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Anticancer Therapy: Kinase Inhibitors

Anticancer Therapy: Kinase Inhibitors

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Anticancer Therapy: Kinase Inhibitors

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  1. Anticancer Therapy: Kinase Inhibitors Charles Harrell

  2. Outline of Material Presented • Definition of Cancer • Understanding Kinases • Kinase Inhibitor Functionality • Economic Considerations • Assigned Reading • Homework Questions

  3. What is Cancer? • The American Cancer Society Defines Cancer as “a group of diseases characterized by uncontrolled growth and spread of abnormal cells.” • According to the US National Cancer Institute: 11,714,000 people in the United States had cancer in 2007 • About 1,529,560 new cases of cancer were diagnosed in the US in 2010

  4. Kinases • Kinases are a group of proteins responsible for phosphorylating substrates using ATP or another energy source. • About 518 different kinases have been identified in the human body. • Many kinases initiate a signal cascade whenever they phosphorylate certain proteins, magnifying their effects.

  5. Protein Kinases • Human genes code for about 500 protein kinases • Make up approximately 2% of human genes • 30% of all proteins are regulated through the activity of protein kinases Source: Wikipedia

  6. Tyrosine Kinases • Protein kinases that phosphorylate tyrosine residues • Divided into two classes: • Receptor Tyrosine Kinases – protrude into extracellular space • Nonreceptor Tyrosine Kinases – confined within the cytoplasm • Goodman and Gilman: “In a growing number of human malignancies, mutations that constitutively activate protein tyrosine kinases are implicated in malignant transformation; thus protein tyrosine kinases are targets for cancer therapy.”

  7. Oncogenic Transformation • http://www.youtube.com/watch?v=3nODx3cT1RU • Can occur in a number of different ways • Important distinction is that the kinase remains constitutively active whether the receptor ligand is present or not.

  8. Kinases as Drug Targets • Because of their crucial position in regulating oncogenic transformation, the kinases have been recently targeted as a potential place where the development of cancer can be halted. • Furthermore, because of the specificity of mutated kinases to their substrates, drugs can selectively target cancerous cells only. • Around 30% of all efforts in the pharmaceutical industry are focused on protein kinases as a target.

  9. Currently Available Kinase Inhibitors • Imatinib (Gleevec) used in the treatment of chronic myelogenous leukemia • Erlotinib (Tarceva) used in the treatment of many types of cancer • Gefitinib (Iressa) used to treat many forms of cancer • Bevacizumab (Avastin) blocks angiogenesis necessary for cancer growth and proliferation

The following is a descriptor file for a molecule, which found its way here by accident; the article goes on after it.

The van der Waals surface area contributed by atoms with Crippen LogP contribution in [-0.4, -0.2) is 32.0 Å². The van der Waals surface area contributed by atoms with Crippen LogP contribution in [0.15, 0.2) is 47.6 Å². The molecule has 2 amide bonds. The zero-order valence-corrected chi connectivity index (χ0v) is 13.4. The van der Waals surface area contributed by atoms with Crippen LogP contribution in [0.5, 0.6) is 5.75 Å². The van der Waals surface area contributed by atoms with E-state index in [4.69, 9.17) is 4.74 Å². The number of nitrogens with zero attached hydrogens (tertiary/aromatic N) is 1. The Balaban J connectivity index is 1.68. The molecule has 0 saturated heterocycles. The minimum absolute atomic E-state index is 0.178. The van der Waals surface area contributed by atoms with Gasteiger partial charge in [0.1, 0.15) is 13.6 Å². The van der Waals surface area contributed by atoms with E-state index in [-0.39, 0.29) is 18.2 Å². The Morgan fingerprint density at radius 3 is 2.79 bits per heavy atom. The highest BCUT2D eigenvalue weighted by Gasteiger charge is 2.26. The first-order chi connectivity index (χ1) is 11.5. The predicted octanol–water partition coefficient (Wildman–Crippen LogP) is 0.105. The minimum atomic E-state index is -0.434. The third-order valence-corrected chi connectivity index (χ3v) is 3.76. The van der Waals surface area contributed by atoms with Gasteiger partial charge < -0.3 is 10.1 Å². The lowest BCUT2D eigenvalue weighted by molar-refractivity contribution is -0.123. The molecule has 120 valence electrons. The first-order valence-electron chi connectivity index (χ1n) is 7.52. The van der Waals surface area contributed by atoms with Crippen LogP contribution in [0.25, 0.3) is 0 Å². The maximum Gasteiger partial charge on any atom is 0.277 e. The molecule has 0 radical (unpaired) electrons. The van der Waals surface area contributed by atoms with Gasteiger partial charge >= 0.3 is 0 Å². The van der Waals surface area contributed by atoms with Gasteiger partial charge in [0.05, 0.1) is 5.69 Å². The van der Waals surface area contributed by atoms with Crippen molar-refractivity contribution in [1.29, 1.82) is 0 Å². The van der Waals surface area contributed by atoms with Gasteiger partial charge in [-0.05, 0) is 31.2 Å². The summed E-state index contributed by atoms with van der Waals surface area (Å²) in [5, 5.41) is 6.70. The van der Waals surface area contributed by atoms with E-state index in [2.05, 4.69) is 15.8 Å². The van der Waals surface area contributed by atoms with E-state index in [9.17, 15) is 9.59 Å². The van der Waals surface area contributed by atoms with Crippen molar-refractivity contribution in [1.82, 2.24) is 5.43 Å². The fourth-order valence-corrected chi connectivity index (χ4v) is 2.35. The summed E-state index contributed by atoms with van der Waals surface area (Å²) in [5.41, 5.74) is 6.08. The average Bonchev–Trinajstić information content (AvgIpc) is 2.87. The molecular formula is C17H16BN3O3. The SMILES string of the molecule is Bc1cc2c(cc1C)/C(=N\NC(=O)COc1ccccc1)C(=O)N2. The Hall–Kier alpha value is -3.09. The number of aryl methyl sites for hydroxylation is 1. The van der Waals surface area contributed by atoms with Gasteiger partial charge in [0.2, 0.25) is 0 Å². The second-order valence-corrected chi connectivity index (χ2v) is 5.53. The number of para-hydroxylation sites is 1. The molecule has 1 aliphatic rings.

10. Imatinib (Gleevec) • Developed in the 1990’s using rational drug design after the discovery of the Philadelphia Chromosome • Works by binding and inactivating the bcr-ablkinases • Hailed as a “magic bullet” cure for cancer

  11. Philadelphia Chromosome • Translocation between Abl1 gene on chromosome 9 and BCR gene on chromosome 22 • Can be visualized using FISH • Present in around 95% of all cases of CML

  12. Imatinib Mechanism • Binds to the dysfunctional Bcr-ablkinase and fixes it in a state where the kinase can no longer bind its substrate. • http://www.youtube.com/watch?v=7ZMVQ1Vbb7Y

  13. Problems • Resistance or Intolerance to Imatinib is common after the drug has been administered for several years. • This is solved by administering 2nd generation bcr-ablkinase inhibitors which have been developed since Imatinib and have a higher affinity for the bcr-ablkinase. [Ex. Nilotinib (Tasigna) and Dasatinib (Sprycel)] • Women who become pregnant must stop treatment as Imatinib can lead to the development of fetal abnormalities in the womb.

  14. Erlotinib and Gefitinib • Tyrosine kinase inhibitors that act on the epidermal growth factor receptor (EGFR) • Bind to the ATP site of tyrosine kinases and prevent the dimerization of the protein, keeping it inactive. • Efective against many types of cancer because they inhibit the rapid, uncontrolled growth needed for cancer progression

  15. Structures Erlotinib Gefitinib

  16. Problems • Resistance to treatment after about 8 months to a year • Side Effects: • Rash • Diarrhea • Loss of Apetite • Fatigue • Interestingly, the severity of rashes has been indicated as a sign that the treatment is working effectively.

  17. Economic Considerations • Costs of Gleevec for a single year range between $32,000 for lower doses and $98,000 for higher doses. • According to 2006 Census Bureau Data, the median salary in the United States is $32,140 a year. • Patent dispute between Novartis and India over the development of generic Imatinib

  18. Assigned Readings • Goodman and Gilman’s The Pharmacological Basis of Therapeutics 12th edition pp. 1731-1738 • Guoqing Wei, ShamudheenRafiyath, and Delong Liu “First-line treatment for chronic myeloid leukemia: dasatinib, nilotinib, or imatinib” in Journal of Hematology and Oncololgy 2010; 3: 47

  19. Homework • Explain the mechanism for mutations that give rise to resistance to tyrosine kinase inhibitors. • What is the major enzyme responsible for the metabolism of imatinib? • What are two other names that EGFR is known by? • What correlation can be observed between response to treatment and adherence to treatment in the case of chronic conditions such as CML? • Name one future BCR-ABL inhibitor that is in phase 3 clinical trials.

  20. Questions?